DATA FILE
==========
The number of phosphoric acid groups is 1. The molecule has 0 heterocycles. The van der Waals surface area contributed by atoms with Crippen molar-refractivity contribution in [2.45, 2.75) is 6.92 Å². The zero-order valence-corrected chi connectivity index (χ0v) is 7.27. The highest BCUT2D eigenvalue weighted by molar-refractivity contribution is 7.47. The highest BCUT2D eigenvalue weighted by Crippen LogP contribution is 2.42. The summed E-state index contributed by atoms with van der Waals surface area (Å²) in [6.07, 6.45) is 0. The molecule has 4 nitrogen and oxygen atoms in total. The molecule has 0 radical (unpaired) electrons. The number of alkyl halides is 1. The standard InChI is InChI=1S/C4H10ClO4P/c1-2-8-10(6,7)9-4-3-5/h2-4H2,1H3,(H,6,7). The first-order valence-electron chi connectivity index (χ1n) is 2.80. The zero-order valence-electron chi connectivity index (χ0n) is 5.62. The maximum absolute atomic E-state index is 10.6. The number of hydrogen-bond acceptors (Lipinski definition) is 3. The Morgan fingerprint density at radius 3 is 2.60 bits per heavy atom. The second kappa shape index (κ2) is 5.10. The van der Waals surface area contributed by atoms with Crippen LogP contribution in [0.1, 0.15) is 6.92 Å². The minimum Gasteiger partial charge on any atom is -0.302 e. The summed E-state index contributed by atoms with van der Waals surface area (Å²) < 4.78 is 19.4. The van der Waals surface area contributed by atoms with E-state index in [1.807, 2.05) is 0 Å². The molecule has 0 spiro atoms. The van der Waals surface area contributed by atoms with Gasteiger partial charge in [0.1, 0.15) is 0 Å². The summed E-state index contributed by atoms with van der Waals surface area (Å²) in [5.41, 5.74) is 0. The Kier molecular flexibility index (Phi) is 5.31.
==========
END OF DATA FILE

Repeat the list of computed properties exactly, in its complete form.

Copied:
The number of phosphoric acid groups is 1. The molecule has 0 heterocycles. The van der Waals surface area contributed by atoms with Crippen molar-refractivity contribution in [2.45, 2.75) is 6.92 Å². The zero-order valence-corrected chi connectivity index (χ0v) is 7.27. The highest BCUT2D eigenvalue weighted by molar-refractivity contribution is 7.47. The highest BCUT2D eigenvalue weighted by Crippen LogP contribution is 2.42. The summed E-state index contributed by atoms with van der Waals surface area (Å²) in [6.07, 6.45) is 0. The molecule has 4 nitrogen and oxygen atoms in total. The molecule has 0 radical (unpaired) electrons. The number of alkyl halides is 1. The standard InChI is InChI=1S/C4H10ClO4P/c1-2-8-10(6,7)9-4-3-5/h2-4H2,1H3,(H,6,7). The first-order valence-electron chi connectivity index (χ1n) is 2.80. The zero-order valence-electron chi connectivity index (χ0n) is 5.62. The maximum absolute atomic E-state index is 10.6. The number of hydrogen-bond acceptors (Lipinski definition) is 3. The Morgan fingerprint density at radius 3 is 2.60 bits per heavy atom. The second kappa shape index (κ2) is 5.10. The van der Waals surface area contributed by atoms with Crippen LogP contribution in [0.1, 0.15) is 6.92 Å². The minimum Gasteiger partial charge on any atom is -0.302 e. The summed E-state index contributed by atoms with van der Waals surface area (Å²) < 4.78 is 19.4. The van der Waals surface area contributed by atoms with E-state index in [1.807, 2.05) is 0 Å². The molecule has 0 spiro atoms. The van der Waals surface area contributed by atoms with Gasteiger partial charge in [0.1, 0.15) is 0 Å². The summed E-state index contributed by atoms with van der Waals surface area (Å²) in [5.41, 5.74) is 0. The Kier molecular flexibility index (Phi) is 5.31.